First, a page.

Interview of Paula Wansa
Member of Concerned Neighbors in Action. Plaintiff in Stringfellow v. Concerned Neighbors in Action, an environmental case related to the Stringfellow Acid Pits in Jurupa Valley, California.
- Environmental Activism in Los Angeles
- Social MovementsEnvironmental Movement
- Biographical Note:
- Member of Concerned Neighbors in Action. Plaintiff in Stringfellow v. Concerned Neighbors in Action, an environmental case related to the Stringfellow Acid Pits in Jurupa Valley, California.
- Wansa, Paula
- Persons Present:
- Wansa and Collings.
- Place Conducted:
- Ayres's Suites Hotel in Diamond Bar, California.
- Supporting Documents:
- Records related to the interview are located in the office of the UCLA Library's Center for Oral History Research.
- Interviewer Background and Preparation:
- The interview was conducted by Jane Collings, interviewer and senior editor, Center for Oral History Research. B.A., Communications, Antioch College; M.A., Communications, University of Iowa; Ph.D., Critical Studies, UCLA. Collings prepared for the interview by reading published news reports and articles about the Stringfellow Acid Pits, as well as reviewing documentation published by the Center for Community Action and Environmental Justice, of Glen Avon, California.
- Processing of Interview:
- The transcript is a verbatim transcription of the recording. It was transcribed by a professional transcribing agency using a list of proper names and specialized terminology supplied by the interviewer. Wansa was then given an opportunity to review the transcript and made a few corrections and additions. Those corrections were entered into the text without further editing or review on the part of the Center for Oral History Research staff.
- 1.5 hrs.
- Regents of the University of California, UCLA Library.
- Series Statement:
- The series documents environmental activism in the Los Angeles area from the 1970s through to the present day. The majority of interviews are with either founders or knowledgeable participants in major regional environmental organizations. Represented groups embody a wide range of issues, including conservation, restoration, environmental justice and toxic waste disposal. Additional partially processed interviews are available through Library Special Collections.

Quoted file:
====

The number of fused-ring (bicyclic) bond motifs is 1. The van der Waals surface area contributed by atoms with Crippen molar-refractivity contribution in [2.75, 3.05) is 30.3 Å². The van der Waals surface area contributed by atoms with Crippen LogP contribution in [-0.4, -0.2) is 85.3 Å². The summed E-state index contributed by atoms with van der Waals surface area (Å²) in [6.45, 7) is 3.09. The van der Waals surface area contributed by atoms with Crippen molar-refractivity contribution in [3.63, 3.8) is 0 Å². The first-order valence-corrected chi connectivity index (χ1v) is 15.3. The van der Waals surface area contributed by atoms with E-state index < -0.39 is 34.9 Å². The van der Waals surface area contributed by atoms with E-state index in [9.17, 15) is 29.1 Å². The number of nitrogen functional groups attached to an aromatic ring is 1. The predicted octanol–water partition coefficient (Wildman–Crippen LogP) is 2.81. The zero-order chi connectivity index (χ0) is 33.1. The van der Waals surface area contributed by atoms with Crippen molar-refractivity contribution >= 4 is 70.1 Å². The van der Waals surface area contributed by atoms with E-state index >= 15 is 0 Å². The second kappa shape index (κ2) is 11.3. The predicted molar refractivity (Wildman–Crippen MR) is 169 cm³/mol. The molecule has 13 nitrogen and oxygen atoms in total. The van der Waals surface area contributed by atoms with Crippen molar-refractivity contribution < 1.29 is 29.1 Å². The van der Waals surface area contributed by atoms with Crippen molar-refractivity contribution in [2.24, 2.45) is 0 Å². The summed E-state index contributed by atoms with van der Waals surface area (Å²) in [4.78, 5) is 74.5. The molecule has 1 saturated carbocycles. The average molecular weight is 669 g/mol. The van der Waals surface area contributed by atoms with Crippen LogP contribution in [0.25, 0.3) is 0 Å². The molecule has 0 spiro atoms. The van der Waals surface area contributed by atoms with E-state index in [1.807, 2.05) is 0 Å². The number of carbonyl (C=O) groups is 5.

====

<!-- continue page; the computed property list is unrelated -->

Family background—First leans about the Stringfellow site—Ruth Kirkby—Lack of interest among townspeople in learning about Stringfellow site—More on Ruth Kirkby—Wansa becomes involved in Stringfellow struggle after the controlled release of waste from Stringfellow in 1978—Trouble selling the Wansa home due to well contamination from the Stringfellow site—Early efforts to sue the water district to provide water to homes with contaminated wells—The risk of an overflow of contaminated water at the elementary school—Reactions of parents to the danger—Health problems in he Wansa household—Lack of awareness in community about toxic chemicals—More on Ruth Kirkby—Lack of knowledge about the toxicity of the water that was allowed to overflow into the community—Wansa’s sense that the county was deliberately not cooperating with Concerned Neighbors in Action (CNA) —Lack of support from Republican elected officials—More on trouble selling the Wansa home due to well contamination from the Stringfellow site—The organization of community members around the Stringfellow issue—Community attitudes about the toxins at the site—Lack of knowledge in the community at present about the site—Required disclosure about the Stringfellow site when property changes hands—Lack of widespread knowledge about Stringfellow Acid Pits—The impact of Stringfellow on the community thinking about the broader problems of toxins—Defense team in Stringfellow lawsuit checks on household chemicals plaintiffs used in their homes—More on the impact of Stringfellow on community thinking about the broader problems of toxins—Tom Hayden’s contribution to the community effort—Community response to Tom Hayden’s input—Wansa’s participation in CNA activist events—CNA’s concerted effort to attract media coverage—Penny Newman’s expertise in toxins issue—An evolving interest in religious communities in environmentalism and social justice—Wansa’s sense of social justice—Joins the Peace Corp—More on Wansa’s sense of social justice—The transmission of cultural values within Wansa’s family—The amount of environmental awareness in Glen Avon—Wansa’s tendency to question information and political statements—Founding members of CNA—Motivations for CNA founding members—Stories about the impact of the Stringfellow site that are told in the community—More on founding members of CNA—Reluctance of chemistry faculty members at UC Riverside to get involved in Stringfellow site for fear of losing grant funding—Ruth Kirkby’s claims about the Stringfellow site—Contributions of Penny Newman, Tom Hayden, and Riverside Press in the struggle—More on the reluctance of chemistry faculty members at UC Riverside to get involved in Stringfellow site for fear of losing grant funding—Advice from chemistry faculty member for place to get testing and information—Lack of testing on toxins in wells—Lack of warning sings at the toxic dumping pools—Support from County Supervisor Melba Dunlap.